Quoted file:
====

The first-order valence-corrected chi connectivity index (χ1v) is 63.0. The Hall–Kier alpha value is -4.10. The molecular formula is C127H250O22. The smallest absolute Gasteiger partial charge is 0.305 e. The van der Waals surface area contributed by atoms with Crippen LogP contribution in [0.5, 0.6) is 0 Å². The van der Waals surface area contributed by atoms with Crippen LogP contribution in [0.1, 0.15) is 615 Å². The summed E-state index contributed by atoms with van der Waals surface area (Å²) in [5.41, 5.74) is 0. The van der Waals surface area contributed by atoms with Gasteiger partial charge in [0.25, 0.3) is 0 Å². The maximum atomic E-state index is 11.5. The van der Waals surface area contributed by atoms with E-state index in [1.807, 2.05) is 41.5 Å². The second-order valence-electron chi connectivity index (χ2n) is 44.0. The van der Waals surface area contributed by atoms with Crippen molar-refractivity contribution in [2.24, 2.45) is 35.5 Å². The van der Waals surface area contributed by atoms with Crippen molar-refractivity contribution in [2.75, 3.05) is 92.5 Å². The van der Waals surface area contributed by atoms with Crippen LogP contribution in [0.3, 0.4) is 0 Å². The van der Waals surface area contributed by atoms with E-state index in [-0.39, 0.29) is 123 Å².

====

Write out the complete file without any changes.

The first-order valence-corrected chi connectivity index (χ1v) is 63.0. The Hall–Kier alpha value is -4.10. The molecular formula is C127H250O22. The smallest absolute Gasteiger partial charge is 0.305 e. The van der Waals surface area contributed by atoms with Crippen LogP contribution in [0.5, 0.6) is 0 Å². The van der Waals surface area contributed by atoms with Crippen LogP contribution in [0.1, 0.15) is 615 Å². The summed E-state index contributed by atoms with van der Waals surface area (Å²) in [5.41, 5.74) is 0. The van der Waals surface area contributed by atoms with Gasteiger partial charge in [0.25, 0.3) is 0 Å². The maximum atomic E-state index is 11.5. The van der Waals surface area contributed by atoms with E-state index in [1.807, 2.05) is 41.5 Å². The second-order valence-electron chi connectivity index (χ2n) is 44.0. The van der Waals surface area contributed by atoms with Crippen molar-refractivity contribution in [2.24, 2.45) is 35.5 Å². The van der Waals surface area contributed by atoms with Crippen molar-refractivity contribution in [2.75, 3.05) is 92.5 Å². The van der Waals surface area contributed by atoms with Crippen LogP contribution in [0.3, 0.4) is 0 Å². The van der Waals surface area contributed by atoms with E-state index in [-0.39, 0.29) is 123 Å².